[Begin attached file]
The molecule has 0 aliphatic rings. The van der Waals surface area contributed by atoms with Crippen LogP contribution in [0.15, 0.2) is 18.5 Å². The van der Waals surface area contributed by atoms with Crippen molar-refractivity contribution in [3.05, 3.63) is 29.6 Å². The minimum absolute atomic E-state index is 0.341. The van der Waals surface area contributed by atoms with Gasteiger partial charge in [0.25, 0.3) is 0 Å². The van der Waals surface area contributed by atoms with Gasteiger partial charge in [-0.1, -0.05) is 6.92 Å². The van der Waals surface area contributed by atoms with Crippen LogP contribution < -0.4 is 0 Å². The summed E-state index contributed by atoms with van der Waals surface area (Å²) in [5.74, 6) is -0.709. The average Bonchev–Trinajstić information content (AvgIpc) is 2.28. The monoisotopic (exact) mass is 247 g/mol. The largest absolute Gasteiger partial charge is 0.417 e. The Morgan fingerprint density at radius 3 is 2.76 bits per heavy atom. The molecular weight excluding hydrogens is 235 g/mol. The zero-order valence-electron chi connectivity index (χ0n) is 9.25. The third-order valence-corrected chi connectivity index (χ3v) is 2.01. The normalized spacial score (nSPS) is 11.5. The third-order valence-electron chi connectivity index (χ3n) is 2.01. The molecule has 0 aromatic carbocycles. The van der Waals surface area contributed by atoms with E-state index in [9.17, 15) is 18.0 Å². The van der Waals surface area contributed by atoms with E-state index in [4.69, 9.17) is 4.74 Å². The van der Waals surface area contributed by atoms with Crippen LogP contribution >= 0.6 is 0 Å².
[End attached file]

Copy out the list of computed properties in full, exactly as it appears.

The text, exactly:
The molecule has 0 aliphatic rings. The van der Waals surface area contributed by atoms with Crippen LogP contribution in [0.15, 0.2) is 18.5 Å². The van der Waals surface area contributed by atoms with Crippen molar-refractivity contribution in [3.05, 3.63) is 29.6 Å². The minimum absolute atomic E-state index is 0.341. The van der Waals surface area contributed by atoms with Gasteiger partial charge in [0.25, 0.3) is 0 Å². The van der Waals surface area contributed by atoms with Gasteiger partial charge in [-0.1, -0.05) is 6.92 Å². The van der Waals surface area contributed by atoms with Crippen LogP contribution < -0.4 is 0 Å². The summed E-state index contributed by atoms with van der Waals surface area (Å²) in [5.74, 6) is -0.709. The average Bonchev–Trinajstić information content (AvgIpc) is 2.28. The monoisotopic (exact) mass is 247 g/mol. The largest absolute Gasteiger partial charge is 0.417 e. The Morgan fingerprint density at radius 3 is 2.76 bits per heavy atom. The molecular weight excluding hydrogens is 235 g/mol. The zero-order valence-electron chi connectivity index (χ0n) is 9.25. The third-order valence-corrected chi connectivity index (χ3v) is 2.01. The normalized spacial score (nSPS) is 11.5. The third-order valence-electron chi connectivity index (χ3n) is 2.01. The molecule has 0 aromatic carbocycles. The van der Waals surface area contributed by atoms with E-state index in [9.17, 15) is 18.0 Å². The van der Waals surface area contributed by atoms with E-state index in [4.69, 9.17) is 4.74 Å². The van der Waals surface area contributed by atoms with Crippen LogP contribution >= 0.6 is 0 Å².